Looking for imprints of the first stellar generations in metal-poor bulge field stars ⋆
1 Universidade de São Paulo, IAG, Rua
do Matão 1226, Cidade Universitária, 05508-900
2 Leibniz-Institut für Astrophysik Potsdam (AIP), An der Sternwarte 16, 14482 Potsdam, Germany
3 Mount Stromlo Observatory, Research School of Astronomy & Astrophysics, Australian National University College of Physical and Mathematical Sciences, Cotter Road. Weston Creek, ACT 2611, Australia
4 Max Planck Institute for Astronomy, Königstuhl 17, 69117 Heidelberg, Germany
5 South African Astronomical Observatory (SAAO), PO Box 9, Observatory 7935, South Africa
6 E.A. Milne Centre for Astrophysics, Dept of Physics & Mathematics, University of Hull, HU6 7RX, UK
7 Konkoly Observatory, Research Centre for Astronomy and Earth Sciences, Hungarian Academy of Sciences, Konkoly Thege Miklos ut 15-17, 1121 Budapest, Hungary
8 NuGrid collaboration, http://www.nugridstars.org
9 Astrophysics group, Lennard-Jones Laboratories, Keele University, ST5 5BG, Staffordshire, UK
10 Kavli Institute for the Physics and Mathematics of the Universe (WPI), University of Tokyo, 5-1-5 Kashiwanoha, 277-8583 Kashiwa, Japan
11 Dept. of Physics, University of Basel, Klingelbergstr. 82, 4056 Basel, Switzerland
12 Observatoire de Genève, Chemin des Maillettes 51, Sauverny, 1290 Versoix, Switzerland
Accepted: 29 April 2016
Context. Efforts to look for signatures of the first stars have concentrated on metal-poor halo objects. However, the low end of the bulge metallicity distribution has been shown to host some of the oldest objects in the Milky Way and hence this Galactic component potentially offers interesting targets to look at imprints of the first stellar generations. As a pilot project, we selected bulge field stars already identified in the ARGOS survey as having [Fe/H] ≈−1 and oversolar [α/Fe] ratios, and we used FLAMES-UVES to obtain detailed abundances of key elements that are believed to reveal imprints of the first stellar generations.
Aims. The main purpose of this study is to analyse selected ARGOS stars using new high-resolution (R ~ 45 000) and high-signal-to-noise (S/N> 100) spectra. We aim to derive their stellar parameters and elemental ratios, in particular the abundances of C, N, the α-elements O, Mg, Si, Ca, and Ti, the odd-Z elements Na and Al, the neutron-capture s-process dominated elements Y, Zr, La, and Ba, and the r-element Eu.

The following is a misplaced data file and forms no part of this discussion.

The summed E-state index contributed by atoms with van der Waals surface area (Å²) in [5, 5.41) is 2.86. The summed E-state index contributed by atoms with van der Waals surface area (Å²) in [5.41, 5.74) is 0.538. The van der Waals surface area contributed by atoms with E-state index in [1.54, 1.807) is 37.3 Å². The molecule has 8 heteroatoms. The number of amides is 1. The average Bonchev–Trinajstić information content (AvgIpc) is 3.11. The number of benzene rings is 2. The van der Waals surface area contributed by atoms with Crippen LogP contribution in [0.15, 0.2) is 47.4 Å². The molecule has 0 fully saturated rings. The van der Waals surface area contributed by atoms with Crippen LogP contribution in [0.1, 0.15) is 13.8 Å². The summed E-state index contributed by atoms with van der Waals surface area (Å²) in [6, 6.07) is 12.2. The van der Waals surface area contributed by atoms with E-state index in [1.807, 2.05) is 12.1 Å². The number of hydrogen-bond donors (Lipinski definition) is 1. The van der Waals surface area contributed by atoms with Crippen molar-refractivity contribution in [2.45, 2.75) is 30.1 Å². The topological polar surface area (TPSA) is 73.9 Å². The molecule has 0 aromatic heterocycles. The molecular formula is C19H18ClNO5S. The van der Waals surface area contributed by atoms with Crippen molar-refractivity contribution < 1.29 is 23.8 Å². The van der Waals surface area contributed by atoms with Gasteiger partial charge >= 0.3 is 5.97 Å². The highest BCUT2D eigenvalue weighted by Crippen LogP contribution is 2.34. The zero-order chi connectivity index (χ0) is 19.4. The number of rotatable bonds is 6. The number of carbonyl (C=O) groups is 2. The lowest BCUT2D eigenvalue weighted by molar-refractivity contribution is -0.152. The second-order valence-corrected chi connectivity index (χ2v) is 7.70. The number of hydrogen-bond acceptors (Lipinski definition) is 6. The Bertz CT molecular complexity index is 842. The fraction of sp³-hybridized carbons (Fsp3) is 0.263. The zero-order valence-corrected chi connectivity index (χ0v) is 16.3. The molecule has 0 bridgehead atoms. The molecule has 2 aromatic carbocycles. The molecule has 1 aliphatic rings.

Methods. High-resolution spectra of five field giant stars were obtained at the 8 m VLT UT2-Kueyen telescope with the UVES spectrograph in FLAMES-UVES configuration. Spectroscopic parameters were derived based on the excitation and ionization equilibrium of Fe i and Fe ii. The abundance analysis was performed with a MARCS LTE spherical model atmosphere grid and the Turbospectrum spectrum synthesis code.
Results. We confirm that the analysed stars are moderately metal-poor (−1.04 ≤ [Fe/H] ≤−0.43), non-carbon-enhanced (non-CEMP) with [C/Fe] ≤ + 0.2, and α-enhanced. We find that our three most metal-poor stars are nitrogen enhanced. The α-enhancement suggests that these stars were formed from a gas enriched by core-collapse supernovae, and that the values are in agreement with results in the literature for bulge stars in the same metallicity range. No abundance anomalies (Na − O, Al − O, Al − Mg anti-correlations) were detected in our sample. The heavy elements Y, Zr, Ba, La, and Eu also exhibit oversolar abundances. Three out of the five stars analysed here show slightly enhanced [Y/Ba] ratios similar to those found in other metal-poor bulge globular clusters (NGC 6522 and M 62).
Conclusions. This sample shows enhancement in the first-to-second peak abundance ratios of heavy elements, as well as dominantly s-process element excesses. This can be explained by different nucleosynthesis scenarios: (a) the main r-process plus extra mechanisms, such as the weak r-process; (b) mass transfer from asymptotic giant branch stars in binary systems; (c) an early generation of fast-rotating massive stars. Larger samples of moderately metal-poor bulge stars, with detailed chemical abundances, are needed to better constrain the source of dominantly s-process elements in the early Universe.
Key words: Galaxy: bulge / stars: abundances / stars: atmospheres
© ESO, 2016